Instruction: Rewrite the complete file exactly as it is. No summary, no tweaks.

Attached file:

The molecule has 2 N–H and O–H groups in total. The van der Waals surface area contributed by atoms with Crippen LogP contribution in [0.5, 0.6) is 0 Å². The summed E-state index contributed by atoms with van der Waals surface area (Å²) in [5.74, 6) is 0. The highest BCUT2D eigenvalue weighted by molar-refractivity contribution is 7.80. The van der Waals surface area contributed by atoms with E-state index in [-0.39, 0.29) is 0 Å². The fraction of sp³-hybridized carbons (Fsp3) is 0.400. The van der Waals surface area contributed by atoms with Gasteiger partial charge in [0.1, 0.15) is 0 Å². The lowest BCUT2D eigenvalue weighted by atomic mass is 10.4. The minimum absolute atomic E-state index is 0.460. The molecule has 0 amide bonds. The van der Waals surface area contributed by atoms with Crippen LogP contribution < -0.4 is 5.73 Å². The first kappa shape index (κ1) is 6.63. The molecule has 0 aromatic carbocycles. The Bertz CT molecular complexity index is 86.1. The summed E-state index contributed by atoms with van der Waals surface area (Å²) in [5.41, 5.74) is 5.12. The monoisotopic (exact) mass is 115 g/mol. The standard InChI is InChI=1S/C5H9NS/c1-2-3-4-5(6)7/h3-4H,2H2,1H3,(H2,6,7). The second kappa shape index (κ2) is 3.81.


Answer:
The molecule has 2 N–H and O–H groups in total. The van der Waals surface area contributed by atoms with Crippen LogP contribution in [0.5, 0.6) is 0 Å². The summed E-state index contributed by atoms with van der Waals surface area (Å²) in [5.74, 6) is 0. The highest BCUT2D eigenvalue weighted by molar-refractivity contribution is 7.80. The van der Waals surface area contributed by atoms with E-state index in [-0.39, 0.29) is 0 Å². The fraction of sp³-hybridized carbons (Fsp3) is 0.400. The van der Waals surface area contributed by atoms with Gasteiger partial charge in [0.1, 0.15) is 0 Å². The lowest BCUT2D eigenvalue weighted by atomic mass is 10.4. The minimum absolute atomic E-state index is 0.460. The molecule has 0 amide bonds. The van der Waals surface area contributed by atoms with Crippen LogP contribution < -0.4 is 5.73 Å². The first kappa shape index (κ1) is 6.63. The molecule has 0 aromatic carbocycles. The Bertz CT molecular complexity index is 86.1. The summed E-state index contributed by atoms with van der Waals surface area (Å²) in [5.41, 5.74) is 5.12. The monoisotopic (exact) mass is 115 g/mol. The standard InChI is InChI=1S/C5H9NS/c1-2-3-4-5(6)7/h3-4H,2H2,1H3,(H2,6,7). The second kappa shape index (κ2) is 3.81.